Get Started. It's Free
or sign up with your email address
Rocket clouds


1.1. 1. Traditional Points of View of Curriculum

1.1.1. Arthur Bestor as an essentialist, believe that the mission of the school should be intellectual training, hence curriculum should focus on the fundamental intellectual disciplines of grammar, literature and writing. It should also include mathematics, science, history and foreign language.

1.1.2. In the early years of 20th century, the traditional concepts held of the “curriculum is that it is a body of subjects or subject matter prepared by the teachers for the students to learn”. It was synonymous to the “course of study” and “syllabus”

1.1.3. Robert M. Hutchins views curriculum as “permanent studies” where the rule of grammar, reading, rhetoric and logic and mathematics for basic education are emphasized.

1.2. 2. Progressive Points of View of Curriculum

1.2.1. On the other hand, to a progressivist, a listing of school, subjects, syllabi, course of study, and list of courses or specific discipline do not make a curriculum. These can only be called curriculum if the written materials are actualized by the learner. Broadly speaking, curriculum is defined as the total learning experiences of the individual.

1.2.2. This definition is anchored on John Dewey’s definition of experience and education. He believed that reflective thinking is a means that unifies curricular elements. Thought is not derived from action but tested by application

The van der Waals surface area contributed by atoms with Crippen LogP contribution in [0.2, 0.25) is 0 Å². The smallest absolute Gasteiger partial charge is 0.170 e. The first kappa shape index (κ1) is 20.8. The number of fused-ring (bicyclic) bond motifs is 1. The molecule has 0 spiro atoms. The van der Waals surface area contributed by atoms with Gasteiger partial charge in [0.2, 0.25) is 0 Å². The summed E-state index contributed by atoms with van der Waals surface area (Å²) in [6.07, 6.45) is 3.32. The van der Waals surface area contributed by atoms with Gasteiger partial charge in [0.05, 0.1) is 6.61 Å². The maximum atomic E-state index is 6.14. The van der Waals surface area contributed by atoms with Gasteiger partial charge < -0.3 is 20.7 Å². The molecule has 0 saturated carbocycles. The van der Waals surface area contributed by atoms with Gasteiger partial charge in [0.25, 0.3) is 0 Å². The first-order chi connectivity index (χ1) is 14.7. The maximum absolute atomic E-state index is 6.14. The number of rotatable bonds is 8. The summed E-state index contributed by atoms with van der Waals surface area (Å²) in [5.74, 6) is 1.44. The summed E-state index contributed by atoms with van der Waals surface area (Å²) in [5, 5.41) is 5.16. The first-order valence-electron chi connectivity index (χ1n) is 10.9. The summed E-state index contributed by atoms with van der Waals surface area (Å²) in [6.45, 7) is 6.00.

1.2.3. Caswell and Campbell viewed curriculum as “all experiences children have under the guidance of teachers”. This definition is shared by Smith, Stanley and Shores when they defined “curriculum as a sequence of potential experiences set up in the schools for the purpose of disciplining children and youth in group ways of thinking and acting

2. In its narrow sense, curriculum is viewed merely as a listing of subject to be taught in school

2.1. is as dynamic as the changes that occur in society.

3. In a broader sense, it refers to the total learning experiences of individuals not only in schools but in society as well.

4. Types of Curriculum Operating in Schools

4.1. 1) Recommended curriculum

4.1.1. Proposed by scholars and professional organizations

4.2. 2) Written curriculum

4.2.1. Appears in school, district, division or country documents

4.3. 3) Taught curriculum

4.3.1. What teachers implement or deliver in the classrooms and schools

4.4. 4) Supported curriculum.

4.4.1. Resources textbook, computers, audio visual materials which support and help in the implementation of the curriculum.

4.5. 5) Assessed curriculum

4.5.1. That which is tested and evaluated

4.6. 6) Learned curriculum

4.6.1. What the students actually learn and what is measured and

4.7. 7) Hidden curriculum

4.7.1. The unintended curriculum.

5. The word "curriculum" began as a Latin word which means "a race" or "the course of a race"

6. New Topic